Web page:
The Stacks project

\begin{equation*} \DeclareMathOperator\Coim{Coim} \DeclareMathOperator\Coker{Coker} \DeclareMathOperator\Ext{Ext} \DeclareMathOperator\Hom{Hom} \DeclareMathOperator\Im{Im} \DeclareMathOperator\Ker{Ker} \DeclareMathOperator\Mor{Mor} \DeclareMathOperator\Ob{Ob} \DeclareMathOperator\Sh{Sh} \DeclareMathOperator\SheafExt{\mathcal{E}\mathit{xt}} \DeclareMathOperator\SheafHom{\mathcal{H}\mathit{om}} \DeclareMathOperator\Spec{Spec} \newcommand\colim{\mathop{\mathrm{colim}}\nolimits} \newcommand\lim{\mathop{\mathrm{lim}}\nolimits} \newcommand\Qcoh{\mathit{Qcoh}} \newcommand\Sch{\mathit{Sch}} \newcommand\QCohstack{\mathcal{QC}\!\mathit{oh}} \newcommand\Cohstack{\mathcal{C}\!\mathit{oh}} \newcommand\Spacesstack{\mathcal{S}\!\mathit{paces}} \newcommand\Quotfunctor{\mathrm{Quot}} \newcommand\Hilbfunctor{\mathrm{Hilb}} \newcommand\Curvesstack{\mathcal{C}\!\mathit{urves}} \newcommand\Polarizedstack{\mathcal{P}\!\mathit{olarized}} \newcommand\Complexesstack{\mathcal{C}\!\mathit{omplexes}} \newcommand\Pic{\mathop{\mathrm{Pic}}\nolimits} \newcommand\Picardstack{\mathcal{P}\!\mathit{ic}} \newcommand\Picardfunctor{\mathrm{Pic}} \newcommand\Deformationcategory{\mathcal{D}\!\mathit{ef}} \end{equation*}

Lemma 10.14.4 (Chinese remainder). Let $R$ be a ring.

  1. If $I_1, \ldots , I_ r$ are ideals such that $I_ a + I_ b = R$ when $a \not= b$, then $I_1 \cap \ldots \cap I_ r = I_1I_2\ldots I_ r$ and $R/(I_1I_2\ldots I_ r) \cong R/I_1 \times \ldots \times R/I_ r$.

  2. If $\mathfrak m_1, \ldots , \mathfrak m_ r$ are pairwise distinct maximal ideals then $\mathfrak m_ a + \mathfrak m_ b = R$ for $a \not= b$ and the above applies.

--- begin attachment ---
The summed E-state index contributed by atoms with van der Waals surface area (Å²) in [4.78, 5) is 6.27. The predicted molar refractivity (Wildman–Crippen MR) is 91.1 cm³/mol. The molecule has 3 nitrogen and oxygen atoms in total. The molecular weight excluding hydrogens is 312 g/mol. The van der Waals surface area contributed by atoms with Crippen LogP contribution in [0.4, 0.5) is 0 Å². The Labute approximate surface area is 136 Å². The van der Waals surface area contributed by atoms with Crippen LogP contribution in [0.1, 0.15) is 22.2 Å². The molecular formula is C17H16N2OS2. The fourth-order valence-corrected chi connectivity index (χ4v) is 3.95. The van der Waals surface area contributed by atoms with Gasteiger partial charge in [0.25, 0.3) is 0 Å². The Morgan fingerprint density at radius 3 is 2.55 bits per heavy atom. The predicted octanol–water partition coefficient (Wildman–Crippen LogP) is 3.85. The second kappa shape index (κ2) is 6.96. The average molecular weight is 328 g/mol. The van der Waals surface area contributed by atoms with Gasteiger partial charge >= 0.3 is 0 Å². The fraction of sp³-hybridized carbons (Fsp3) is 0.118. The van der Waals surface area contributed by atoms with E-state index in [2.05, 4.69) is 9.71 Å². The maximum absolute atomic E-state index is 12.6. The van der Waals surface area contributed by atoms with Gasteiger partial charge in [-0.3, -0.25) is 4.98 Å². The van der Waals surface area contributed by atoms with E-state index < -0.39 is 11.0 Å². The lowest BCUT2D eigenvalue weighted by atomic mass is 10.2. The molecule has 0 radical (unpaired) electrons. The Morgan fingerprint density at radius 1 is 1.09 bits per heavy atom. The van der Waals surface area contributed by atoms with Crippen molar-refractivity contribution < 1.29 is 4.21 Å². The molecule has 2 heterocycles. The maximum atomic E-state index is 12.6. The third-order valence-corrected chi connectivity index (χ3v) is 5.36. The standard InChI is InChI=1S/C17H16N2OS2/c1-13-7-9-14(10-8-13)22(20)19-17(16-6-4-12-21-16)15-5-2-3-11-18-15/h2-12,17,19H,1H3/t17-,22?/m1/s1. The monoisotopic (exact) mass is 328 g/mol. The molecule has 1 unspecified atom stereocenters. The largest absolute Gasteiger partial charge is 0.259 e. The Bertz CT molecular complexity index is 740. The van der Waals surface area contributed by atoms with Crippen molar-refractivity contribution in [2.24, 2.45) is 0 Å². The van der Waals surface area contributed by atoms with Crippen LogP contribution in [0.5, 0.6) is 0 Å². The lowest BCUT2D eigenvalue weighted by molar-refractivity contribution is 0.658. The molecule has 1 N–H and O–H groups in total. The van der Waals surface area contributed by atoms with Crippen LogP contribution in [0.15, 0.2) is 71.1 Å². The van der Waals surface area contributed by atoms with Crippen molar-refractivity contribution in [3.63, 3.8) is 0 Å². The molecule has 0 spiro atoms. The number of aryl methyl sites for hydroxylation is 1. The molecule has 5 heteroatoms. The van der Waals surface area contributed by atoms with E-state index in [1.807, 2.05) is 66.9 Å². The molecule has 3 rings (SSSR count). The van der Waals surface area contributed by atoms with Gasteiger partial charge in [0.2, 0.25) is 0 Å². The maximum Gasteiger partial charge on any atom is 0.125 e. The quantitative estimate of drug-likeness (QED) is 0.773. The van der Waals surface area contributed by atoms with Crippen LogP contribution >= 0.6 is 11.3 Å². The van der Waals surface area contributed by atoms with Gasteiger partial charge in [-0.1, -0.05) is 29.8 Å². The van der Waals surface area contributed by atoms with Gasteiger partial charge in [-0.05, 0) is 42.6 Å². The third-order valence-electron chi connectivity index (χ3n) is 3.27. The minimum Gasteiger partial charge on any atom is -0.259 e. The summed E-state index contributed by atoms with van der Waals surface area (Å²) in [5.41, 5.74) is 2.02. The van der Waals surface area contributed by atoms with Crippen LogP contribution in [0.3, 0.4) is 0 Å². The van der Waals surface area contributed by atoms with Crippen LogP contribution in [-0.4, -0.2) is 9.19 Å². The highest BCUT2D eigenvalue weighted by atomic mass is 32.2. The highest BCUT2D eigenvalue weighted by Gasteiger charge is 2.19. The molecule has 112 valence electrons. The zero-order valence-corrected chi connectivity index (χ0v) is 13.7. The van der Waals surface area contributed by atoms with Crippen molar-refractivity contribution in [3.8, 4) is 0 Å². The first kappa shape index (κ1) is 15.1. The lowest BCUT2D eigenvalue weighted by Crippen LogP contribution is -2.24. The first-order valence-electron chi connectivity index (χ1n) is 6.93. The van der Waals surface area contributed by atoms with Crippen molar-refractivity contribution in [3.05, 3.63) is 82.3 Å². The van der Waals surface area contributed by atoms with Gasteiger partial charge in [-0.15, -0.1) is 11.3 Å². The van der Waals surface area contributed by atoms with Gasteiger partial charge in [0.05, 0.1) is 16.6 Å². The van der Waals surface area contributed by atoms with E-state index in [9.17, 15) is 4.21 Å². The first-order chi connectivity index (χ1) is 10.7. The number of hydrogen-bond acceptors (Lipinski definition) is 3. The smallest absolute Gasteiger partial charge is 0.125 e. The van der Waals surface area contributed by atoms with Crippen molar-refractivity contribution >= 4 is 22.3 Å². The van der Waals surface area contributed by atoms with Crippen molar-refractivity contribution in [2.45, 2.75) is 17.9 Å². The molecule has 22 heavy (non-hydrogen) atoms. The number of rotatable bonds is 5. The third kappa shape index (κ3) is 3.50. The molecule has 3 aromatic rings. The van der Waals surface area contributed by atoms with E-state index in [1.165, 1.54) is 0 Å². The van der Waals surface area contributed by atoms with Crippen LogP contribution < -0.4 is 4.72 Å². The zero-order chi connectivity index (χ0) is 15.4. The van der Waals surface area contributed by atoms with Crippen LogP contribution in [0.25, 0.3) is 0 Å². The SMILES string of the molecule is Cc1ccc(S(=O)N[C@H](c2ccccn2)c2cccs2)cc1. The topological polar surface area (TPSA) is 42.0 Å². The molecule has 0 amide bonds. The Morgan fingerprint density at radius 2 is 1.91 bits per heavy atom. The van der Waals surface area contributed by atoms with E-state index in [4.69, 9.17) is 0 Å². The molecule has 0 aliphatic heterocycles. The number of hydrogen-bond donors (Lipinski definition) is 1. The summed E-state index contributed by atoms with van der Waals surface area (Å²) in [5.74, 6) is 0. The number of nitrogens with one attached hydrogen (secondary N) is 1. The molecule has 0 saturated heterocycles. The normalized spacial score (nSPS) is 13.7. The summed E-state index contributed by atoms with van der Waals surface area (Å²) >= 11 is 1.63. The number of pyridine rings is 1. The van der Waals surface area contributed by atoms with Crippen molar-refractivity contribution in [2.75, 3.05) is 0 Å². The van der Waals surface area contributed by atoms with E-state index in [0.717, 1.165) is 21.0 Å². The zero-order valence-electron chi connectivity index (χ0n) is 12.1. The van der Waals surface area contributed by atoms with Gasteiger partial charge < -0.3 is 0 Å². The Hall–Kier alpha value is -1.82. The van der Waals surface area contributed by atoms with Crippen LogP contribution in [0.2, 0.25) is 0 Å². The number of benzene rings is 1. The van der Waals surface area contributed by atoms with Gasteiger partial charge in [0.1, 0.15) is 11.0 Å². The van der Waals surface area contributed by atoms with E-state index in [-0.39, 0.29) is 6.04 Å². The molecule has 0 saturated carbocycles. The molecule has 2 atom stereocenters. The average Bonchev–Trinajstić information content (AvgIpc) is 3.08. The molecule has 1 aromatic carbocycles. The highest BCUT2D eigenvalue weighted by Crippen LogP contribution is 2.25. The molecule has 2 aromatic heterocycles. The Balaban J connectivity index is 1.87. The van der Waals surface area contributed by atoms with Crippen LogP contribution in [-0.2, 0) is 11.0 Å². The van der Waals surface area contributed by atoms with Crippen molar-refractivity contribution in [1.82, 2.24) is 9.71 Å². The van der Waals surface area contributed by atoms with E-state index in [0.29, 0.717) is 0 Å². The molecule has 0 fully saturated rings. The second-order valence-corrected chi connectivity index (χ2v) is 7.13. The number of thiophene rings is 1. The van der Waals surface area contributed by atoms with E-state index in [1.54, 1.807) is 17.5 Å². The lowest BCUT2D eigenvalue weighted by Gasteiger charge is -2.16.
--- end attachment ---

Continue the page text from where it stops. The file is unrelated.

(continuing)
Proof. Let us first prove $I_1 \cap \ldots \cap I_ r = I_1 \ldots I_ r$ as this will also imply the injectivity of the induced ring homomorphism $R/(I_1 \ldots I_ r) \rightarrow R/I_1 \times \ldots \times R/I_ r$. The inclusion $I_1 \cap \ldots \cap I_ r \supset I_1 \ldots I_ r$ is always fulfilled since ideals are closed under multiplication with arbitrary ring elements. To prove the other inclusion, we claim that the ideals

\[ I_1 \ldots \hat I_ i \ldots I_ r,\quad i = 1, \ldots , r \]

generate the ring $R$. We prove this by induction on $r$. It holds when $r = 2$. If $r > 2$, then we see that $R$ is the sum of the ideals $I_1 \ldots \hat I_ i \ldots I_{r - 1}$, $i = 1, \ldots , r - 1$. Hence $I_ r$ is the sum of the ideals $I_1 \ldots \hat I_ i \ldots I_ r$, $i = 1, \ldots , r - 1$. Applying the same argument with the reverse ordering on the ideals we see that $I_1$ is the sum of the ideals $I_1 \ldots \hat I_ i \ldots I_ r$, $i = 2, \ldots , r$. Since $R = I_1 + I_ r$ by assumption we see that $R$ is the sum of the ideals displayed above. Therefore we can find elements $a_ i \in I_1 \ldots \hat I_ i \ldots I_ r$ such that their sum is one. Multiplying this equation by an element of $I_1 \cap \ldots \cap I_ r$ gives the other inclusion. It remains to show that the canonical map $R/(I_1 \ldots I_ r) \rightarrow R/I_1 \times \ldots \times R/I_ r$ is surjective. For this, consider its action on the equation $1 = \sum _{i=1}^ r a_ i$ we derived above. On the one hand, a ring morphism sends 1 to 1 and on the other hand, the image of any $a_ i$ is zero in $R/I_ j$ for $j \neq i$. Therefore, the image of $a_ i$ in $R/I_ i$ is the identity. So given any element $(\bar{b_1}, \ldots , \bar{b_ r}) \in R/I_1 \times \ldots \times R/I_ r$, the element $\sum _{i=1}^ r a_ i \cdot b_ i$ is an inverse image in $R$.

To see (2), by the very definition of being distinct maximal ideals, we have $\mathfrak {m}_ a + \mathfrak {m}_ b = R$ for $a \neq b$ and so the above applies. $\square$


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